Hickory Smoked Sausage and Green beans

23 Oct
Hickory Smoked Sausage and Green beans

I feel like I’m treading on sacred ground here, well at least in the mid-west anyhow. Sausage, green beans and potatoes were a staple of many working class family when I was growing up. Understand, I don’t want to change it, just elevate it. It was my goal to keep the integrity of the dish the same as what I grew up with, while enhancing the flavors, the texture and the overall experience of the dish.

There’s just something special about fall, there’s a nip in the air and the colors are more vibrant. It’s times like this that I’m taken back to my childhood days when Mom would put a big pot of green beans, potatoes, and sausage on and let it simmer. I can still remember the steam coming up from the bowl as I dug in on a frosty day. As I was preparing this dish for my blog post, even more memories came flooding back as I stood in the kitchen breaking beans, a chore I truly disliked then. This time though it was an opportunity to reconnect with my mom and childhood.

My goal with this recipe is to take the mushy potatoes and green beans and give them a little texture. It’s to take the bland boiled sausage and give it some flavor.

Yield: 4-6 servings

What to expect: Green beans that are bright, and crisp to the bite. Potatoes that are firm yet yielding to a fork, and flavorful. Sausage with a nice smoky flavor, that you will also be able to taste the spices.


What you’ll need:

1 lb raw Italian sausage

1 lb small new potatoes

3lbs fresh green beans picked through and broken. I like leaving them a little long to give the dish a touch of elegance.

¼ cup of vegetable oil. (I tried olive oil but the flavor just didn’t play well with this dish)

Course Salt

Freshly ground black pepper

4 cups water

How we did it:

Begin by cutting the potatoes in half.

Add the ¼ of oil, 1 Tbls salt, and 1 Tbls black pepper to a bowl and mix well.

Add potatoes to the bowl and toss until well coated, set aside.

Set grill up for indirect grilling, add your choice of wood chunk to the coals.

Place sausage in the void between the coals.

Cook until you hear the internal juices sizzling. About 20 minutes.

CYMERA_20160416_164241 (1).jpg

Add fresh coals if necessary.

Place potatoes cut side down in the void between the coals.

While the potatoes cook let the sausage rest.

Cook until yeilding to a gentle squeeze and the skin is crisp and brown. (Basically we’re going for a roasted potato here.) About 30-45 minutes.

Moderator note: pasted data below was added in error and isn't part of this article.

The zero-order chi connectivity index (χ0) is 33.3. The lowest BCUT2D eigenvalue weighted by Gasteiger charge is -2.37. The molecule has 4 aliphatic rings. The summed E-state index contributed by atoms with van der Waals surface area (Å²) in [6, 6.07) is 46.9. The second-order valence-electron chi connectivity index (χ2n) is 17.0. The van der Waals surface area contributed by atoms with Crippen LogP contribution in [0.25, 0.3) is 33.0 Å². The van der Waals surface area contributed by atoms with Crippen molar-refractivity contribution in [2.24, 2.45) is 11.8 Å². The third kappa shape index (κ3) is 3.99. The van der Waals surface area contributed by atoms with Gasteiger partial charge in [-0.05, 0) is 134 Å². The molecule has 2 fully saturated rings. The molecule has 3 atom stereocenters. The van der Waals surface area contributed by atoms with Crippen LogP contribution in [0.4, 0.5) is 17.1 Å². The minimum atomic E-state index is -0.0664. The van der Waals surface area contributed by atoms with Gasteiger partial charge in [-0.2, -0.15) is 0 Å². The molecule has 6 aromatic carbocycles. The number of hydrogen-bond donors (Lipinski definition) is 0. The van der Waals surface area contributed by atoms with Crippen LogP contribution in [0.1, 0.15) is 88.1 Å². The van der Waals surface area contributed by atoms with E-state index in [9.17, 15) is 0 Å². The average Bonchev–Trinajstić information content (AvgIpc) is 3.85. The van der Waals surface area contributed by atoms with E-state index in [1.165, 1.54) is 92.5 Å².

Slice the sausage into ¼ inch medallions.


Heavily season 4 cups of water with salt and pepper.

Bring the water to a boil.

Add the green beans only, and cook about 5-7 minutes. Just until the beans begin to start getting tender. Add the sausgae and cook another minute or so until the beans are firm but tender aka. al-dente.

Strain the water off the green beans and sausage.

Gently mix the green beans, the sausage, and potatoes in a serving bowl and enjoy.


Personally I like a little pickled red onion on mine, but that’s what I grew up with.

Remember what you cook isn’t nearly as important as who you cook it with.



Posted by on October 23, 2016 in Uncategorized


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10 responses to “Hickory Smoked Sausage and Green beans

  1. cottagegreenonthelake

    October 23, 2016 at 5:52 pm

    Reading this “deliciousness” made my mouth water! (:

    Liked by 1 person

  2. Patrons of the Pit

    October 24, 2016 at 10:28 am

    Nice Stuff, Mr Dodd. And good eating! Isn’t it wonderful how the simplest of foods can still stir the banks of our memory, bringing forth a lovely plethora of feelings from days gone by. I like how memory and smells are connected, and food too, it seems.

    Ps..Where’s the ash pan on your weber!

    Liked by 1 person

    • mrdodd

      October 24, 2016 at 10:43 am

      LoL, like my mom, the ash pans have long been dearly departed.

      Liked by 1 person

      • Patrons of the Pit

        October 24, 2016 at 11:17 am

        So you just let the ash sort of, “scatter in the wind”… That works. That’s what happens anyhow, even with an ash pan.

        Cheers Mr Dodd!

        Liked by 1 person

      • mrdodd

        October 24, 2016 at 11:39 am

        Yeppers. They’ve been gone so long I wouldn’t know how to use them if I had them.


  3. Debbie Spivey

    October 27, 2016 at 8:04 am

    A meal in a bowl!

    Liked by 1 person


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